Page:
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IT Part 2: BK's Medieval/Renaissance
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Honors 2102
Intellectual Traditions II
Brian Kubarycz


Engaging the Pre-Modern Canon:
Literacy and Adventure

Quite habitually, we think of modern democratic governments and social institutions as founded upon ideas and forms of government attributed to ancient Greek and Roman models. The same could be said of our literary and artistic sensibilities: our feeling for the completeness, beauty and dignity of the human figure might be seen as deriving from classical antecedents. However, beyond the basic outer forms of antique civilization, is it possible that our present-day culture and sense of nationalism is deeply indebted to a motivating inner spirit associated with the Middle Ages? And if this is so for us Moderns, do the outer and the inner necessarily form an adequate fit? To what extent are we nationalists of today afflicted with a very precise symptom, that of possessing an excess of spirit which has actually outgrown its body? Or, is it rather that our culture today finds itself afflicted with an excessive body which dwarfs its spirit?

Our modern social institutions (including state universities and national museums) first emerged in the Romantic era (1800-1830), a period in which Europe looked back to the unified culture and ideal of the communal social forms of the Middle Ages as an alternative to the excessive individualism and materialism of the Enlightenment. In the art and ideals of the Middle Ages, Romantic thinkers and writers sought a source of inspiration, one which would organize, elevate and direct what they saw as a fragmented and decadent contemporary culture. 

Central to this Romantic interpretation of the Middle Ages are the concepts of Discovery and Vision, notions associated with the human faculty of Imagination. In this worldview is the idea that the human creature is an exile in a fallen world, and must travel, both physically and spiritually in search of either his beloved or God. Medieval art and literature are replete with images and expressions of exile, the wandering, pilgrimage and reunion, themes central to Romanticism.

This semester we will attempt to disentangle ourselves from many of the inherited ideas and images which prevent us from getting a clearer understanding of the Middle Ages, or another other alien culture for that matter. In keeping with the term “alien”, I am proposing that we understand the Middle Ages and Renaissance as radically foreign cultures which we will understand in a quasi-ethnographic and anthropological manner – not because we are hope to identify human constants but rather because we hope to see how very different other cultures can be from us while still functioning in ways that make sense and work. Only after we begin to perceive the worlds of the Pseudo-Dionysius, Aquinas and Chaucer in all their strangeness, as if we were reading not historical texts but rather science fiction, will we be in a position to perceive the specific stakes involved in the later invention of the modern individual and systematic science. Whereas the Middle Ages stressed otherworldliness, mystery and the sinner’s vagrant status in the world, the Renaissance will begin to see the world in Humanistic terms in which the individual feels at home in the world and in command of his own well being, personal destiny, spirituality.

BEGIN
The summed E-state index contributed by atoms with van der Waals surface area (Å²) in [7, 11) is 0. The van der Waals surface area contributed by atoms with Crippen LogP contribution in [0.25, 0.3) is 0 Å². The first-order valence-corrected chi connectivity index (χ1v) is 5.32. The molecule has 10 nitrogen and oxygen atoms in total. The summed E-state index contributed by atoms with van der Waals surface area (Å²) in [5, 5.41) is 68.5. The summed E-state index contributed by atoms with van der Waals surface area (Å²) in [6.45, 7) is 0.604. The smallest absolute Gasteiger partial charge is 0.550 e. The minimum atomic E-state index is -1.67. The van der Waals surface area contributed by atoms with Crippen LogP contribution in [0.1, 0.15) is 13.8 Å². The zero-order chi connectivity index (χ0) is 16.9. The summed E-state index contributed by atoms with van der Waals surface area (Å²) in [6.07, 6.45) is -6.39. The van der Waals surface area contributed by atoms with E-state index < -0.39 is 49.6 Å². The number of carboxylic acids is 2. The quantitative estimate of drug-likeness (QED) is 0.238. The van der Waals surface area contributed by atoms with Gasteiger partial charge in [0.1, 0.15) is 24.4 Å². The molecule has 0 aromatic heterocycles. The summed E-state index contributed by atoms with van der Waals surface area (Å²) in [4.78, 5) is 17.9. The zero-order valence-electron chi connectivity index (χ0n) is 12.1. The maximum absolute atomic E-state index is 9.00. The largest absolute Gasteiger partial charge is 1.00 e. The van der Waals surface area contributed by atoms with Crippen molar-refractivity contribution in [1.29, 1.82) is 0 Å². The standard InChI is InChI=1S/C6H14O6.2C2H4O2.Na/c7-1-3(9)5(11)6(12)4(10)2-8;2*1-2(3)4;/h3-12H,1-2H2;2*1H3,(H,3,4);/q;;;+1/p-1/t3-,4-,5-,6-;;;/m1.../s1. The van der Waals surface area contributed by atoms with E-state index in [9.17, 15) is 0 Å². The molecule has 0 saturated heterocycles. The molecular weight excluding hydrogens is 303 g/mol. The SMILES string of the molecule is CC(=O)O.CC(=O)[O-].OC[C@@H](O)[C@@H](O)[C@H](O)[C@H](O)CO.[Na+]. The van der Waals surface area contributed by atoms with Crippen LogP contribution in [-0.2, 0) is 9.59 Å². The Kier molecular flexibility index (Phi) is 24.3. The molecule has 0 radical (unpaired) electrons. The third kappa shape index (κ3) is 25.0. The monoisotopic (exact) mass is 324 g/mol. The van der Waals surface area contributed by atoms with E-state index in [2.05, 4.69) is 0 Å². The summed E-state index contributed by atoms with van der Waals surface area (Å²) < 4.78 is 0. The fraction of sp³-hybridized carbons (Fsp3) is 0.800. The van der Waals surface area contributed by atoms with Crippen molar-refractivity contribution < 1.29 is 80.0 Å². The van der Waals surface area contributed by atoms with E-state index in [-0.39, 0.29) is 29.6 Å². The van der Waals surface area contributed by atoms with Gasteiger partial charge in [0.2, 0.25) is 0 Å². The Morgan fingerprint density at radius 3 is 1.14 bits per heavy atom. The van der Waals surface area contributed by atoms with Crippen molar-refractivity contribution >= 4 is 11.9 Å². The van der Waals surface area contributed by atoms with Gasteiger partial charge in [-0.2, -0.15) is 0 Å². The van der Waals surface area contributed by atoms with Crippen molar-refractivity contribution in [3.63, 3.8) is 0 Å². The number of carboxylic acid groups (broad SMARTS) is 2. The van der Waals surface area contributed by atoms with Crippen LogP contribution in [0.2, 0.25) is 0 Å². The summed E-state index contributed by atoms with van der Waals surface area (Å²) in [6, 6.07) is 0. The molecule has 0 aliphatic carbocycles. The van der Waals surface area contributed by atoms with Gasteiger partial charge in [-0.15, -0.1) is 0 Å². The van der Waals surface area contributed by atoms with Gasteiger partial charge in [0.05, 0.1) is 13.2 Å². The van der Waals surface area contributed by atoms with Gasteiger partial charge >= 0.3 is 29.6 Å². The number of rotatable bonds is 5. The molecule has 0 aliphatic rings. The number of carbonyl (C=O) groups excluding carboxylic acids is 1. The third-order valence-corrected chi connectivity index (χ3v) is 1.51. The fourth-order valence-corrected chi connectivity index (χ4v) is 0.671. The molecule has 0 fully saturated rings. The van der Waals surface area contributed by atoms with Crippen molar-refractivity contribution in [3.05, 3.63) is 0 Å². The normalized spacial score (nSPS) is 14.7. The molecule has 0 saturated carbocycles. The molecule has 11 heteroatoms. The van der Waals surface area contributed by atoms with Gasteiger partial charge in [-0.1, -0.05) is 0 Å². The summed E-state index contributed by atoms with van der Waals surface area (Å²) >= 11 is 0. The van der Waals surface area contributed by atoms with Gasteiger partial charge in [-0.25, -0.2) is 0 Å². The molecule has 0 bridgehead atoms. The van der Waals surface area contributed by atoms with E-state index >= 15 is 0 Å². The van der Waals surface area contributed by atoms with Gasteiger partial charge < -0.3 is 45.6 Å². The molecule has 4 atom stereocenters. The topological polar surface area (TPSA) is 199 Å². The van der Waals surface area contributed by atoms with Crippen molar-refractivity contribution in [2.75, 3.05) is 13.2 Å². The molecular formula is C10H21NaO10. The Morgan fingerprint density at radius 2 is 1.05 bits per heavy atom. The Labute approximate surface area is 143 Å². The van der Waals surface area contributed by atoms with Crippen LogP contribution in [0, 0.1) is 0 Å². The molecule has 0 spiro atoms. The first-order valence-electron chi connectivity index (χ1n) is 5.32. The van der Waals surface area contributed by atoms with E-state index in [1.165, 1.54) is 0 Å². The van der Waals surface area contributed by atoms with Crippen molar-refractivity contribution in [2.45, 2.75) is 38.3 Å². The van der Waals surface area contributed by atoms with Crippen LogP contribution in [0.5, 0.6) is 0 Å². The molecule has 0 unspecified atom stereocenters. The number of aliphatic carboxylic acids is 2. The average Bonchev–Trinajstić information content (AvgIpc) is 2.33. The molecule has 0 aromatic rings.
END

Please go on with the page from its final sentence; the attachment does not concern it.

Time permitting, our course will end with readings from Shakespeare and Descartes, the respective inaugurators of these related notions. The general theme of the course, modernity and affect, will attempt to address the transformative experience of being possessed by an idea that exceeds us, summons us to expand our mental and bodily boundaries. We will investigate the sense of elation and motivation which subsumes the individual who recognizes himself in an external symbol, an experience so crucial to the development of modern consciousness. Which is really just another way of saying we will attempt to learn what it means to read.